Aug 7, 2006

The Passion: Christ Taken Captive

The Passion: Christ Taken Captive

c. 1480

Martin Schongauer

(German, c.1450–1491)


Gift of The Print Club of Cleveland 1922.88

Catalogue raisonné: Lehrs V.128.20


Did you know?

Though the Roman soldier on the right holds a ball and chain weapon (or flail), such weapons are not known to have been used by the Roman military.


Martin Schongauer's series of the Passion of Christ was his largest set of engravings, made around 1480, and extensively copied across Europe. It consists of twelve prints detailing the suffering of Christ in the last days of his life. Schongauer's version focuses on crowded scenes, grotesque physiognomies of Christ's tormentors, and great pathos in the compositions. Here, Christ—with his hands tied—is led away with a rope around his neck by one of his captors. A second soldier seizes him by his left arm, and a third one grasps a lock of his hair. In the foreground, Peter, in an attempt to save Christ, cuts the ear of the soldier Malchus with his sword. Judas, instead, flees with his bag of silver at left.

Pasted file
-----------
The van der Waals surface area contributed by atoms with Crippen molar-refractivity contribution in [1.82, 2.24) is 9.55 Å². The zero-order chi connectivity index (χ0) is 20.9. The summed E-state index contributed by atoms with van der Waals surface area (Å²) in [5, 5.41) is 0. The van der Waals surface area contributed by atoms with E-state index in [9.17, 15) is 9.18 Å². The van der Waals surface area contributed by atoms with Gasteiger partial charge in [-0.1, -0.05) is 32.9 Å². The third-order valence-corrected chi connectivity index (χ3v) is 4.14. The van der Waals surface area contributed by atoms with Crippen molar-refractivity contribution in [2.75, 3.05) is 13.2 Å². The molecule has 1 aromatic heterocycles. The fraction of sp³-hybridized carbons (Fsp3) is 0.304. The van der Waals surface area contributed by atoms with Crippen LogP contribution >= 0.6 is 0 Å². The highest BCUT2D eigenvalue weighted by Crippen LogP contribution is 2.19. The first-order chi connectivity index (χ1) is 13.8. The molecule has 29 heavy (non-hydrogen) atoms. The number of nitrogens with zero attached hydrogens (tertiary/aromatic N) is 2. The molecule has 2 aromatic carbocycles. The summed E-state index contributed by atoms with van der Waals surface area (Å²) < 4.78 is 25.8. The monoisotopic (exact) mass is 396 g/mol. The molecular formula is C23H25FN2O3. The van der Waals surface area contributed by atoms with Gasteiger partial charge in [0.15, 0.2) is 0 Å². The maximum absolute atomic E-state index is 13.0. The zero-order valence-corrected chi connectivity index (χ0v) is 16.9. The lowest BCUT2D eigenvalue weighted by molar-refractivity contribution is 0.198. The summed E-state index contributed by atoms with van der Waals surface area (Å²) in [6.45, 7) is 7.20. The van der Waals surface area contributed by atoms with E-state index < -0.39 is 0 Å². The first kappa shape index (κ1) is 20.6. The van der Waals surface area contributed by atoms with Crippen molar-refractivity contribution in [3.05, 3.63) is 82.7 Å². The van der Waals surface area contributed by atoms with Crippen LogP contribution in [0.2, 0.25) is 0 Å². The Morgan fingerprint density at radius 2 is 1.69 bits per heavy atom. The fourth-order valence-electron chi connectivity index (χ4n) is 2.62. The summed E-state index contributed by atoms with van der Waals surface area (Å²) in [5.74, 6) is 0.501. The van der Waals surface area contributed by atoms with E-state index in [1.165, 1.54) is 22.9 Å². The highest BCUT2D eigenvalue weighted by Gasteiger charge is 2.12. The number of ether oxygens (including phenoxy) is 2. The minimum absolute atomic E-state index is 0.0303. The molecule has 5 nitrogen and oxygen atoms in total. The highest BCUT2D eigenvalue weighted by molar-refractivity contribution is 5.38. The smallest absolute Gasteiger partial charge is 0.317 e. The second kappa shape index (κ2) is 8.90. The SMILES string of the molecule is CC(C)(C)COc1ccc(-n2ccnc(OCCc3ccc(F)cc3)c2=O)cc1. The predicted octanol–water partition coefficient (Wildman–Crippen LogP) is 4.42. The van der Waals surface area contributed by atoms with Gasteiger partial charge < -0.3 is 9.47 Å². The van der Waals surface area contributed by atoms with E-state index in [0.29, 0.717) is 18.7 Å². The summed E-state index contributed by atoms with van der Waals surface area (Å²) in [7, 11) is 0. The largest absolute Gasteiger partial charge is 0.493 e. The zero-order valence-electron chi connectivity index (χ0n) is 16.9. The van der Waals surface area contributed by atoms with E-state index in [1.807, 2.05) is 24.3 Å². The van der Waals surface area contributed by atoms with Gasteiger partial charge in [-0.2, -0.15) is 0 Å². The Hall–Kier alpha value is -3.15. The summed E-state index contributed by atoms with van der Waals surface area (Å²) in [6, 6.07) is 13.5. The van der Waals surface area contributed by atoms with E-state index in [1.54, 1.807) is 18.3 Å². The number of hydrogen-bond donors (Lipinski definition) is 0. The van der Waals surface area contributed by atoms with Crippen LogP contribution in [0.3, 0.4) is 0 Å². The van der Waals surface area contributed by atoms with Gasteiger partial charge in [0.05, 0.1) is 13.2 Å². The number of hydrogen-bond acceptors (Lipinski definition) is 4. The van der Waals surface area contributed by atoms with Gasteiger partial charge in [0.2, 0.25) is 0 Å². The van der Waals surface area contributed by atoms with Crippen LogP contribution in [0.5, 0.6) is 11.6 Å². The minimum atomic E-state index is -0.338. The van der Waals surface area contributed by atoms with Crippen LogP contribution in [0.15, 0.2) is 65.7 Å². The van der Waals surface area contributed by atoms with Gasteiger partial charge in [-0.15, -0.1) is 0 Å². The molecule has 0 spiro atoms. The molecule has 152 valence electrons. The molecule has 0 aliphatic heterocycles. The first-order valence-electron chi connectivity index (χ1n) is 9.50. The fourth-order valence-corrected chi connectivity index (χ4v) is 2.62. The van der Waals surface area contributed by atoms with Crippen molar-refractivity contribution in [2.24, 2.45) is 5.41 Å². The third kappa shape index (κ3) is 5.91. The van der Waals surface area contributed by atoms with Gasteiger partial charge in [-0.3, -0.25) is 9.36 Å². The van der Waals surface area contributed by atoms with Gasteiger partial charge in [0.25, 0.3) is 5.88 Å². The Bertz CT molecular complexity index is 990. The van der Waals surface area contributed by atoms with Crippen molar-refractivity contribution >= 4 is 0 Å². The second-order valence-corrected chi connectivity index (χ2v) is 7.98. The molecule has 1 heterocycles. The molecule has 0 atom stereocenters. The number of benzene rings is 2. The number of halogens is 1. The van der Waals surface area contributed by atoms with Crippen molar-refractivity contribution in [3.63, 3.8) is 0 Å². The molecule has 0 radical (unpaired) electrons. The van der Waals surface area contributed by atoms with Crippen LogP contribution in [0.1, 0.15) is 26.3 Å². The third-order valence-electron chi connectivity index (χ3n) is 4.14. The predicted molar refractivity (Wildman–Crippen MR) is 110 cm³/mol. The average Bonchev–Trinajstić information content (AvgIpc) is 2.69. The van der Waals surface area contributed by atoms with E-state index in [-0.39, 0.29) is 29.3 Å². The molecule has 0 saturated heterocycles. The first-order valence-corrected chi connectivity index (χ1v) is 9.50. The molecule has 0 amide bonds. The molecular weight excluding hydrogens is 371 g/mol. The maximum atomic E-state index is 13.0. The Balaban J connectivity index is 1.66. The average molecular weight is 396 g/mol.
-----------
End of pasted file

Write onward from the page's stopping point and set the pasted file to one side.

See also
PR - Engraving
Type of artwork: 

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